If you have some CSS properties you want to apply just to a specific element, you can also use the style HTML attribute:

<h1 style="color: blue; text-align: center;">Header</h1>

<!-- In this example, the h1 has color blue and center aligns itself -->
  • The style attribute will override any style set globally, like styles specified in the style tag or in an external stylesheet.
  • This will only style the element that it’s applied to.
  • This is good for elements that do not follow a specific pattern

This is strongly not recommended because it makes your HTML code look very messy (although the authors do admit they do it themselves now and then).

style tag

Another way to use CSS is by inserting CSS classes directly into the HTML document at the very top.

<html lang="en">
h1 {
color: red;
p {
color: blue;

<!-- This stylesheet lies within the HTML document and will affect the entire HTMl page -->
  • This is usually not preferable for long CSS documents.
  • Overrides external stylesheets

CSS Selectors

CSS searches for elements in your HTML to style. So we need a way to tag/identify certain elements so your CSS knows where to look and what to style.

Tag selectors

This is the simplest selector, just use the name of the HTML tag you wish to select!

  • Tag selectors select elements by tags
  • For example, you can select all elements with the <h1> tag, or <p>, <a>, <img>, etc…
h2 {
color: red;
width: 20px;
height: 40px;

/* All elements of type h2 in your HTML will be affected. */

Class selectors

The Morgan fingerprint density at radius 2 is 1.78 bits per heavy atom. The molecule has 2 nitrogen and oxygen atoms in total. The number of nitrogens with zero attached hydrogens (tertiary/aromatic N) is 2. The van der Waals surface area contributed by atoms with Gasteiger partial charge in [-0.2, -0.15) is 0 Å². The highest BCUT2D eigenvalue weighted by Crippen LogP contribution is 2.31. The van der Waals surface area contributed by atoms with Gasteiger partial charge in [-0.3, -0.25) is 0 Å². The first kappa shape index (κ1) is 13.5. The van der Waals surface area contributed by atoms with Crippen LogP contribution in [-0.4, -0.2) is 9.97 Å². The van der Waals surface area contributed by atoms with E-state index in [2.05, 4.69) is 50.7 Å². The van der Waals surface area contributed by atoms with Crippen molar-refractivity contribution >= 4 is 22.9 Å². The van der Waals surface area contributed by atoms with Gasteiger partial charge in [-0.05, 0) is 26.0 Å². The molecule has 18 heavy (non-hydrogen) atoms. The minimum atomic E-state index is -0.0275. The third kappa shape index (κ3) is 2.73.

A class name is an attribute you put on an element in your HTML, and then you can apply styles to all elements with that attribute. In CSS to specify a class, prefix the class name with a .

<img class="team-photo" src="maverick.png" />
<img class="team-photo" src="goose.png" />
.team-photo {
color: red;
width: 20px;
height: 40px;

/* All elements of class "team-photo" in your HTML will be affected. */
Multiple classes

A tag can have multiple classes. Say I wrote two CSS classes, "team-photo" and "big-picture", I can apply both those classes using <img class="team-photo big-picture" />

ID selectors

An ID is just like a class except that only one element can have an given ID. To specify an ID in CSS, prefix it with a #

<h1 id="header-block">This is red</h1>
<h1>This is unstyled!</h1>
#header-block {
color: red;
width: 20px;
height: 40px;

/* The element of ID "header-block" in your HTML will be affected. */

Naming CSS IDs and Classes

You generally want to give things useful names.

There's a saying in computer science that there are two hard things in computer science: cache invalidation, naming things, and off-by-one errors. (Cache invalidation is another topic for another day.)

So if you struggle to come up with names for things like classes and IDs, you're not alone. As a programmer you get to name a lot of things.

With classes, you want to name things semantically. This is a fancy word that you want to name things as close to what thing is and not what it looks like.

Example: Imagine this is a blog post on my website.

Example 1 Image

For the blog post title, what should I call the class? What tag should I use?

I really can use any tag and it'll mechanically work. Using CSS, you can make pretty much any tag look and act like any other. So if it doesn't matter mechanically, why should it matter to me?

For the reasons we layed out earlier: